Jamison Herefords and Quarter Horses focus on genetics, market for success
January 18, 2018
An interest in purebred livestock and top-notch genetics has always run in the Jamison family. From Gordon Jamison's grandfather raising Percheron draft horses back in the 1890s to his father purchasing purebred Hereford cattle in the 1940s, and finally, to Gordon Jamison himself, who says he "got serious" about raising quality American Quarter Horses 30 years ago.
Each Jamison was looking for something "a cut above the ordinary" according to Gordon Jamison. The ranch no longer has the Percherons, but when his father began raising Herefords 77 years ago, the family never imagined that they would someday have one of the largest Hereford bull sales in America. In the early 1980s, Jamison never imagined that his Quarter Horse breeding program would be in such demand, either.
"I always had an interest in horses and then, because of our involvement in the Hereford industry, I've always been interested in genetics," Jamison says. "As I began to get more involved in the Quarter Horse side of things, I began to look at ways to line breed them and possibly intensify some genetics that would be repeatable, generation after generation."
Jamison liked what he saw in the cutting horse world as far as cowyness and good minds, and wanted to combine that with a stronger, more durable body. He wanted a horse that would chase a cow and like its job, but one that was stout and hardy to fit the ranch horse industry.
"Ever since then, that's been our goal. Stir the two together and get a durable, good-minded ranch horse in just a little bit bigger package," he says. "We've been kind of linebreeding Driftwoods to some extent ever since, and we've also added some Sun Frost and Hancock lines as well."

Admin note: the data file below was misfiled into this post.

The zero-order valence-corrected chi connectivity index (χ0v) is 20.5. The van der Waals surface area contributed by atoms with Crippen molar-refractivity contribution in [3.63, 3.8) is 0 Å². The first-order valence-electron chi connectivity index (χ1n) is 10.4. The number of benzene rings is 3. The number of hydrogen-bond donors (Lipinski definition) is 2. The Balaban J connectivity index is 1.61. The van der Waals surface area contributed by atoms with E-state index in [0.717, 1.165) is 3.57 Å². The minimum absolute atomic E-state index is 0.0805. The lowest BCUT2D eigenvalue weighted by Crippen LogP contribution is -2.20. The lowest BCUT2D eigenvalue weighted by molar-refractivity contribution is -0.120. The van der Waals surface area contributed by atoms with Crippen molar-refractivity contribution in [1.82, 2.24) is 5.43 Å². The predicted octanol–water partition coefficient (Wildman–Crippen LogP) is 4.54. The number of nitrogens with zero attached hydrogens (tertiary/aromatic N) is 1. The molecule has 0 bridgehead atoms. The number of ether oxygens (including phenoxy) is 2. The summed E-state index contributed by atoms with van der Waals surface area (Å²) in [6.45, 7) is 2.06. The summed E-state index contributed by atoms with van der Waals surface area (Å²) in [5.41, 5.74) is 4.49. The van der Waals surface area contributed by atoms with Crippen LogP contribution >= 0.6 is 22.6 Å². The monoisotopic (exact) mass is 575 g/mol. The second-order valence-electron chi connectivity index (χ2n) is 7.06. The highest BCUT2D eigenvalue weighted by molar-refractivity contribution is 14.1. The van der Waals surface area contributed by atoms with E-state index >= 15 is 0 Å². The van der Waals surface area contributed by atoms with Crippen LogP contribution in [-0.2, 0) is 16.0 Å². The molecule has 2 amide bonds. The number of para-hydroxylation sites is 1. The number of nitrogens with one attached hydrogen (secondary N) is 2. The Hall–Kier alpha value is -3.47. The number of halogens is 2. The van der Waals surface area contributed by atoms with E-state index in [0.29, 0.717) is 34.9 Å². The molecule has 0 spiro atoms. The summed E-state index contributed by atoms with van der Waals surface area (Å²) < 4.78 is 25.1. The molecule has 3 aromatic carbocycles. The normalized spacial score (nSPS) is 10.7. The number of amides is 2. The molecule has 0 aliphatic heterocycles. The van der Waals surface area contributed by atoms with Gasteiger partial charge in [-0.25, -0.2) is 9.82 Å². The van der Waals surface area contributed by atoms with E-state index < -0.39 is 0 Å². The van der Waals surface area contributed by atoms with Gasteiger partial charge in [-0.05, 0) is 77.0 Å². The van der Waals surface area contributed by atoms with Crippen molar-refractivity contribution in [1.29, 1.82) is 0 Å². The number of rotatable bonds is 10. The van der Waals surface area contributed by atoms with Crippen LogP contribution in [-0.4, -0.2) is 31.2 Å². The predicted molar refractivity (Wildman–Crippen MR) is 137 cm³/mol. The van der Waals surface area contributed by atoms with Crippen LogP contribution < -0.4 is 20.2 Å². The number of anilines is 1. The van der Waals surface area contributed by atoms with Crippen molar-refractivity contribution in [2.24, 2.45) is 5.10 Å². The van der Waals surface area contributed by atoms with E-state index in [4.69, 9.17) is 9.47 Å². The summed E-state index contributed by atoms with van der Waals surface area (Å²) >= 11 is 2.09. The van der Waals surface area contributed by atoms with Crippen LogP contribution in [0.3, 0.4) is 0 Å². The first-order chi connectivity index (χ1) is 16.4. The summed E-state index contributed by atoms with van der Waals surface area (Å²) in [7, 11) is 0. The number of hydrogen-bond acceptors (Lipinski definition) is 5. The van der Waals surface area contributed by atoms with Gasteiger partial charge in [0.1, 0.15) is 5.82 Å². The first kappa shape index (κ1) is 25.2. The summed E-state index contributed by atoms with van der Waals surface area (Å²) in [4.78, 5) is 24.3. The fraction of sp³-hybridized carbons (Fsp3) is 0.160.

A strong believer in maternal emphasis, Jamison purchased a small band of mares from the Tequesquite Ranch out of New Mexico to begin with. Those mares were backed by names such as Great Pine and Capital Letters, with the latter being out of a son of Doc Bar. He purchased more broodmares as the program grew, adding Hancock and Driftwood bloodlines, eventually keeping fillies to put back into the broodmare band.
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During the Jamison Ranch's annual Hereford bull sale one year, buyers began to get curious about the horses. "Hey, is that horse for sale? Can we buy him? Or one like him?" they would ask.
"That's where we started," Jamison says. "Having cow customers who wanted a good cow horse. Nothing beats that."
The wheels began turning and Jamison offered five geldings during the next bull sale, then eight, then ten, then twenty. When it got big enough to where the bull sale couldn't handle the numbers, he decided to switch things up. He called Jay George with United Livestock Brokers and asked for his help.
In 2004, Jamison and George joined forces and that fall created the first combination Jamison Quarter Horses/Jamison Hereford Female sale. As the sale grew, running 200 head of heifers and over 100 head of horses through the ring became more and more of a daunting task but it wasn't until the 2017 sale that the two were split. Sixty weanlings, 60 broke horses and 10 broodmares sold in October and went to 30 states.